As of this morning, the government has created a further dog-related offence that creates an obligation upon dog owners to have their dogs microchipped.
Increase in Dog-Related Legislation
As a lawyer and dog owner, I can’t help but question whether such legislation is really necessary. Not only, quite properly, am I liable to arrest should young Teddy choose to involve himself in fisticuffs resulting in harm to other dogs or humans but, since 2005, should I let him off the lead, carry insufficient poop bags to collect his business, or allow him to worry the local sheep I’m similarly likely to end up with a criminal conviction. God forbid I take him out without his collar on – another offence.
On top of all that, this new legislation provides that all dogs not currently microchipped will have to be chipped and subsequently registered on a government approved database. Breeders are to ensure puppies are chipped by eight weeks of age and before being transferred to a new keeper. The new keeper will be responsible for updating the database with their details although, bizarrely, there doesn’t appear to be a requirement to update the database, on moving house for example.
Is The New Dog Legislation Necessary?
Other than protection against theft, I’m not sure what microchipping adds to the current requirement that dogs wear a collar with a tag containing the owners name and address. Those with, expensive, sought-after breeds, at risk of being stolen are likely to have their pooch chipped in any event and there is a real concern that this is additional unwarranted expense for, for example, widowed pensioners with little income.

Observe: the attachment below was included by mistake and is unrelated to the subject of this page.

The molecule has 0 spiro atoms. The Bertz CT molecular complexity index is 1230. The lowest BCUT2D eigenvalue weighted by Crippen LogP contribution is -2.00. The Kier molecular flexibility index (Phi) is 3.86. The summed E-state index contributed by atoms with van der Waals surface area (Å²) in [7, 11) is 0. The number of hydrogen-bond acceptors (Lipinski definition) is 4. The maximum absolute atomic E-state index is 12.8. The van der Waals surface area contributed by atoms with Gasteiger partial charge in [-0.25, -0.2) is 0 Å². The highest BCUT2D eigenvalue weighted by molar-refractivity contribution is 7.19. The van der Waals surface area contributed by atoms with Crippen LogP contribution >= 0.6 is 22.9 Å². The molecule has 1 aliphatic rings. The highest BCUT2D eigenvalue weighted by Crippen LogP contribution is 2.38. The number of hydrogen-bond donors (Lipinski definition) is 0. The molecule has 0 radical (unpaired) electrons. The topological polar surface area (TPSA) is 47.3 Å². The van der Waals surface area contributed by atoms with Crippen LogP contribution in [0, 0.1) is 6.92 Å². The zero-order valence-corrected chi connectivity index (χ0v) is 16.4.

Free Dog Microchipping
Whilst microchipping usually costs between £15-20, the good news is that the Dogs Trust is offering free dog chipping in consideration of a donation at numerous centres around the country. Their website provides details of events in your area.
Olliers Solicitors – Specialist Criminal Defence Lawyers
Written by Tim McArdle. Tim is an experienced criminal and regulatory law solicitor and has represented clients alleged to have committed offences of all types, from shoplifting through to murder. His combination of meticulous preparation, robust cross-examination and effective use of character references has resulted in an enviable track record of securing an impressive acquittal rate.
Olliers advise in all areas of dog related legislation including dangerous dogs.